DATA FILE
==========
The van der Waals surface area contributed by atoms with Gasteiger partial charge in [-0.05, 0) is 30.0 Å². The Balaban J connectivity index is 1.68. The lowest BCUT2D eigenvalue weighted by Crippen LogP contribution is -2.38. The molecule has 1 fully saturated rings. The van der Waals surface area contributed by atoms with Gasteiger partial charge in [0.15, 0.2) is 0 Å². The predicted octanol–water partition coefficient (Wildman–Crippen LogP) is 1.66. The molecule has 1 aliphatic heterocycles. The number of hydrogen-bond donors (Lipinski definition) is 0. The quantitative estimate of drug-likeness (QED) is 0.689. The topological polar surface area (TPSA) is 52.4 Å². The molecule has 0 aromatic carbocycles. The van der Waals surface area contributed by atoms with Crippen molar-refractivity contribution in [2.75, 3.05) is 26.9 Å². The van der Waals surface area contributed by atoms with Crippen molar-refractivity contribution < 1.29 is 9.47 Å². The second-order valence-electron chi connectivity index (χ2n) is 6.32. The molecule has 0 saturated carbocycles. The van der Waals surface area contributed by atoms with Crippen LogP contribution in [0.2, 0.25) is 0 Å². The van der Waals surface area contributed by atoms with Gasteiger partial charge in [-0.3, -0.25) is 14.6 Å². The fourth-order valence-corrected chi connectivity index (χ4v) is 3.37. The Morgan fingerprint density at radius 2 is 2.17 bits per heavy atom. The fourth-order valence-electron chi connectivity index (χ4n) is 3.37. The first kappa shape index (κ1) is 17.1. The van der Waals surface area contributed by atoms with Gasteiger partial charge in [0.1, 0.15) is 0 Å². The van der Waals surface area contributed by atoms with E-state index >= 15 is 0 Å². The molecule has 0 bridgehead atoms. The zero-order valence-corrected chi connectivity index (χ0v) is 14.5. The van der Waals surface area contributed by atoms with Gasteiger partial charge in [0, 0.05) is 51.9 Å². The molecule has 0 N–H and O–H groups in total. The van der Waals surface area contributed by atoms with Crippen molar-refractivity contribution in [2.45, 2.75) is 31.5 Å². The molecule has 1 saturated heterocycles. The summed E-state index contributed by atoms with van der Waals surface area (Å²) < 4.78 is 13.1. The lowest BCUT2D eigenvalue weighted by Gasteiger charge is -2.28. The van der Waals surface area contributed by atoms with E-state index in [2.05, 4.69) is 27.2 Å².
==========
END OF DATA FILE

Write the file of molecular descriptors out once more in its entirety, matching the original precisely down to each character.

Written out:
The van der Waals surface area contributed by atoms with Gasteiger partial charge in [-0.05, 0) is 30.0 Å². The Balaban J connectivity index is 1.68. The lowest BCUT2D eigenvalue weighted by Crippen LogP contribution is -2.38. The molecule has 1 fully saturated rings. The van der Waals surface area contributed by atoms with Gasteiger partial charge in [0.15, 0.2) is 0 Å². The predicted octanol–water partition coefficient (Wildman–Crippen LogP) is 1.66. The molecule has 1 aliphatic heterocycles. The number of hydrogen-bond donors (Lipinski definition) is 0. The quantitative estimate of drug-likeness (QED) is 0.689. The topological polar surface area (TPSA) is 52.4 Å². The molecule has 0 aromatic carbocycles. The van der Waals surface area contributed by atoms with Crippen molar-refractivity contribution in [2.75, 3.05) is 26.9 Å². The van der Waals surface area contributed by atoms with Crippen molar-refractivity contribution < 1.29 is 9.47 Å². The second-order valence-electron chi connectivity index (χ2n) is 6.32. The molecule has 0 saturated carbocycles. The van der Waals surface area contributed by atoms with Crippen LogP contribution in [0.2, 0.25) is 0 Å². The van der Waals surface area contributed by atoms with Gasteiger partial charge in [-0.3, -0.25) is 14.6 Å². The fourth-order valence-corrected chi connectivity index (χ4v) is 3.37. The Morgan fingerprint density at radius 2 is 2.17 bits per heavy atom. The fourth-order valence-electron chi connectivity index (χ4n) is 3.37. The first kappa shape index (κ1) is 17.1. The van der Waals surface area contributed by atoms with Gasteiger partial charge in [0.1, 0.15) is 0 Å². The van der Waals surface area contributed by atoms with E-state index >= 15 is 0 Å². The molecule has 0 bridgehead atoms. The zero-order valence-corrected chi connectivity index (χ0v) is 14.5. The van der Waals surface area contributed by atoms with Gasteiger partial charge in [0, 0.05) is 51.9 Å². The molecule has 0 N–H and O–H groups in total. The van der Waals surface area contributed by atoms with Crippen molar-refractivity contribution in [2.45, 2.75) is 31.5 Å². The molecule has 1 saturated heterocycles. The summed E-state index contributed by atoms with van der Waals surface area (Å²) < 4.78 is 13.1. The lowest BCUT2D eigenvalue weighted by Gasteiger charge is -2.28. The van der Waals surface area contributed by atoms with E-state index in [2.05, 4.69) is 27.2 Å².